IT was the evening of Thursday September 3 1998. The venue: A screening theatre within earshot of London’s thundering Westway.
I was there to see a brand new BBC2 show, described by channel controller Mark Thompson as “a brave departure from traditional sitcom formats”.
This was the very first press screening of The Royle Family, held in the same week Caroline Aherne had confessed all about her champagne and pills suicide drama that July.
In the wake of the revelations, there was a certain amount of tension in the preview theatre as the cast and media took their seats.
But a smile appeared on Caroline’s face as co-star Ricky Tomlinson broke the ice with a joke about the drink problem which almost killed her.
Pointing toward the Wythenshawe-raised writer and performer, he said: “They wouldn’t serve me at the bar. They didn’t believe she was 18.”
Mark Thompson is now the director general of the BBC but, thankfully, Manchester’s favourite family hasn’t strayed far from the sofa.
You can read about their long-awaited return to BBC1 later this month – after a six year absence – in last Saturday’s MEN TV feature.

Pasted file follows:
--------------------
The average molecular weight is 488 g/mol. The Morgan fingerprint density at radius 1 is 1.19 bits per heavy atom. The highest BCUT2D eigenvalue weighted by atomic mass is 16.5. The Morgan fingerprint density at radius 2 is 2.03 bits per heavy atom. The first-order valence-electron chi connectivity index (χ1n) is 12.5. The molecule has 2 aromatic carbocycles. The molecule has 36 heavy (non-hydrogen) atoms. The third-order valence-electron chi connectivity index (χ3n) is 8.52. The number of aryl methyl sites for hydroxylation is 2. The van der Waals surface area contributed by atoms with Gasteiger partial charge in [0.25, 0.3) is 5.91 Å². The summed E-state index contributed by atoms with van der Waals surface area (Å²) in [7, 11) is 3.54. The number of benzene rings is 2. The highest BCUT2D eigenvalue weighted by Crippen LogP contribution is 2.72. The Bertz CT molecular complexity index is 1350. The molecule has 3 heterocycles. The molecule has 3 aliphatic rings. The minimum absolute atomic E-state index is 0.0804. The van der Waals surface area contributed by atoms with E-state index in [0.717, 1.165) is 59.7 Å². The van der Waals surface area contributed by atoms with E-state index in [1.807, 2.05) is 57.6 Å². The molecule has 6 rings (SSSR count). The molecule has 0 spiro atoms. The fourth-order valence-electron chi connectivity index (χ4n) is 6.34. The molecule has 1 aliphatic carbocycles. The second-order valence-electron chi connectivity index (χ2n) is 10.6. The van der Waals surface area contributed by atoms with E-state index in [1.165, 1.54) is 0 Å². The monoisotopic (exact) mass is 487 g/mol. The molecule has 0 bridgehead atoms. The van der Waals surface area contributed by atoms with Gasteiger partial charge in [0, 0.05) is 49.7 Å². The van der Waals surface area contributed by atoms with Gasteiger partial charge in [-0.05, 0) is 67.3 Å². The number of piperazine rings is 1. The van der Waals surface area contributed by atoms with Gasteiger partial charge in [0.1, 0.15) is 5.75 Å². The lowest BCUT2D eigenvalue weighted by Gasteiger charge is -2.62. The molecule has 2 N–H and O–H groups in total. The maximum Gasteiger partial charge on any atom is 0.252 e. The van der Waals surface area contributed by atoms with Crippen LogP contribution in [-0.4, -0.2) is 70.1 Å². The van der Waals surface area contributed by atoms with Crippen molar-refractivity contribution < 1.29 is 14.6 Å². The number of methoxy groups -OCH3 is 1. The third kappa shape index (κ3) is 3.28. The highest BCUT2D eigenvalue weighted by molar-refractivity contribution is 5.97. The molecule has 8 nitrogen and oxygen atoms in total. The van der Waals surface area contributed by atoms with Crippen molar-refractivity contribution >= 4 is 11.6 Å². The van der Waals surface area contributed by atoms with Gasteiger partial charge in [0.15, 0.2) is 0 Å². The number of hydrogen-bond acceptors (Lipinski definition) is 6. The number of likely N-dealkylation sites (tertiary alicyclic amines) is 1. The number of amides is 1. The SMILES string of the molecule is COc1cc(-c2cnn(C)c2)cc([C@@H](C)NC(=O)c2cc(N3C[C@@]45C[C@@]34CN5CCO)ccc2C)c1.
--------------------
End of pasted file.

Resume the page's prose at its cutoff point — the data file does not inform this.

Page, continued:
“We wanted to do something that was as real as possible,” Caroline said back on that night eight years ago. “There’s council estates like that all over the country.”
A few days later in the MEN, I described The Royle Family as “a brilliantly observed slice of real life” in “what just might be Aherne’s finest work to date”.
Addiction is, of course, no joking matter. In the same article, I also wrote that Caroline looked happy and healthy sipping fruit juice, “But behind the smiles, everyone knows there’s still a long road ahead.”
Caroline is giving no interviews ahead of the 2006 return of the Royles. And there’s absolutely no reason why she should.
It’s simply great to have her back.